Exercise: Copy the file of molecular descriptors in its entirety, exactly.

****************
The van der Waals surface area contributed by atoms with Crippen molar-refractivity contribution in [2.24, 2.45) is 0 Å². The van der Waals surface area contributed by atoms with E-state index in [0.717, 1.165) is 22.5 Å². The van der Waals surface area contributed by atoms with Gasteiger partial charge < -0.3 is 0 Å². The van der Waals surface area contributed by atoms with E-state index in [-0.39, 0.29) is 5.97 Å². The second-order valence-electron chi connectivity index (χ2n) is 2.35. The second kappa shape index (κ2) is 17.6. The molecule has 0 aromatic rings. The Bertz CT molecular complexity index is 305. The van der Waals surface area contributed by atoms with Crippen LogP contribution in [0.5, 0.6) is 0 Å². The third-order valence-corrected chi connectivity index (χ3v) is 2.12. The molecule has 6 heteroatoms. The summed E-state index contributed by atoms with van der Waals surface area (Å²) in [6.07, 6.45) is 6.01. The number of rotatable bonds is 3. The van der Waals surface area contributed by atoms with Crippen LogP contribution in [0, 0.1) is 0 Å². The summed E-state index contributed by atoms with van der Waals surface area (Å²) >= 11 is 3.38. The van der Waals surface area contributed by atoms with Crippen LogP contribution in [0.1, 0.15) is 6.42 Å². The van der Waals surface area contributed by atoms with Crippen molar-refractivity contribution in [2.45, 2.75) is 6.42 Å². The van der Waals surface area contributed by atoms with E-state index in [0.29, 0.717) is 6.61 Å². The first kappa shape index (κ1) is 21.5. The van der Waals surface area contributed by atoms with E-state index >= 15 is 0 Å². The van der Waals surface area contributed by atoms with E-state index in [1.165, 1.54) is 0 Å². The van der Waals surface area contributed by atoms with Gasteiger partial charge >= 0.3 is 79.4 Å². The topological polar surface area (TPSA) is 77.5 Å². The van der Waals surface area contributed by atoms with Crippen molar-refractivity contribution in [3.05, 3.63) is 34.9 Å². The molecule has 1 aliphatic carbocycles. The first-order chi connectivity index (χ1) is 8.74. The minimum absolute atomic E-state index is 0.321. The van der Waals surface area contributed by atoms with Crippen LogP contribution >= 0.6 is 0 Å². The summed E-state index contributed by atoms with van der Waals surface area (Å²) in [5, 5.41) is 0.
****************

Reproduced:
The van der Waals surface area contributed by atoms with Crippen molar-refractivity contribution in [2.24, 2.45) is 0 Å². The van der Waals surface area contributed by atoms with E-state index in [0.717, 1.165) is 22.5 Å². The van der Waals surface area contributed by atoms with Gasteiger partial charge < -0.3 is 0 Å². The van der Waals surface area contributed by atoms with E-state index in [-0.39, 0.29) is 5.97 Å². The second-order valence-electron chi connectivity index (χ2n) is 2.35. The second kappa shape index (κ2) is 17.6. The molecule has 0 aromatic rings. The Bertz CT molecular complexity index is 305. The van der Waals surface area contributed by atoms with Crippen LogP contribution in [0.5, 0.6) is 0 Å². The third-order valence-corrected chi connectivity index (χ3v) is 2.12. The molecule has 6 heteroatoms. The summed E-state index contributed by atoms with van der Waals surface area (Å²) in [6.07, 6.45) is 6.01. The number of rotatable bonds is 3. The van der Waals surface area contributed by atoms with Crippen LogP contribution in [0, 0.1) is 0 Å². The summed E-state index contributed by atoms with van der Waals surface area (Å²) >= 11 is 3.38. The van der Waals surface area contributed by atoms with Crippen LogP contribution in [0.1, 0.15) is 6.42 Å². The van der Waals surface area contributed by atoms with Crippen molar-refractivity contribution in [2.45, 2.75) is 6.42 Å². The van der Waals surface area contributed by atoms with E-state index in [0.29, 0.717) is 6.61 Å². The first kappa shape index (κ1) is 21.5. The van der Waals surface area contributed by atoms with E-state index >= 15 is 0 Å². The van der Waals surface area contributed by atoms with E-state index in [1.165, 1.54) is 0 Å². The van der Waals surface area contributed by atoms with Gasteiger partial charge >= 0.3 is 79.4 Å². The topological polar surface area (TPSA) is 77.5 Å². The van der Waals surface area contributed by atoms with Crippen molar-refractivity contribution in [3.05, 3.63) is 34.9 Å². The molecule has 1 aliphatic carbocycles. The first-order chi connectivity index (χ1) is 8.74. The minimum absolute atomic E-state index is 0.321. The van der Waals surface area contributed by atoms with Crippen LogP contribution >= 0.6 is 0 Å². The summed E-state index contributed by atoms with van der Waals surface area (Å²) in [5, 5.41) is 0.